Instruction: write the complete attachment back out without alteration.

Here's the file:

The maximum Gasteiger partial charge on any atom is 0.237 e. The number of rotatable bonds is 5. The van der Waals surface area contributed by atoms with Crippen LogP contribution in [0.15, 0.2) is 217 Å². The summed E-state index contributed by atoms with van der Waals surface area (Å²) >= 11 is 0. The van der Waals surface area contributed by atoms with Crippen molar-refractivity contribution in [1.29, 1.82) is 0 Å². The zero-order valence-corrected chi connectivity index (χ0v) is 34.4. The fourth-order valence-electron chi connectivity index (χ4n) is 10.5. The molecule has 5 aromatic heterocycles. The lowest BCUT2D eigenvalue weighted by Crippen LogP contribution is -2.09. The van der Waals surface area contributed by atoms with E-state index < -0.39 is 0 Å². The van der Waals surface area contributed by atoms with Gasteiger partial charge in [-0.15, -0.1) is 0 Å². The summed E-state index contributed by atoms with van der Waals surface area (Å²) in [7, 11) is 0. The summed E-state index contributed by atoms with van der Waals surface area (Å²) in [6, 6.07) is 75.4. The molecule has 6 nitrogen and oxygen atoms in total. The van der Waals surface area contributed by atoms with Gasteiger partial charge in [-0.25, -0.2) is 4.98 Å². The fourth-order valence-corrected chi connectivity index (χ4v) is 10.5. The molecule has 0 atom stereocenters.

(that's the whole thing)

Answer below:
The maximum Gasteiger partial charge on any atom is 0.237 e. The number of rotatable bonds is 5. The van der Waals surface area contributed by atoms with Crippen LogP contribution in [0.15, 0.2) is 217 Å². The summed E-state index contributed by atoms with van der Waals surface area (Å²) >= 11 is 0. The van der Waals surface area contributed by atoms with Crippen molar-refractivity contribution in [1.29, 1.82) is 0 Å². The zero-order valence-corrected chi connectivity index (χ0v) is 34.4. The fourth-order valence-electron chi connectivity index (χ4n) is 10.5. The molecule has 5 aromatic heterocycles. The lowest BCUT2D eigenvalue weighted by Crippen LogP contribution is -2.09. The van der Waals surface area contributed by atoms with E-state index < -0.39 is 0 Å². The van der Waals surface area contributed by atoms with Gasteiger partial charge in [-0.15, -0.1) is 0 Å². The summed E-state index contributed by atoms with van der Waals surface area (Å²) in [7, 11) is 0. The summed E-state index contributed by atoms with van der Waals surface area (Å²) in [6, 6.07) is 75.4. The molecule has 6 nitrogen and oxygen atoms in total. The van der Waals surface area contributed by atoms with Gasteiger partial charge in [-0.25, -0.2) is 4.98 Å². The fourth-order valence-corrected chi connectivity index (χ4v) is 10.5. The molecule has 0 atom stereocenters.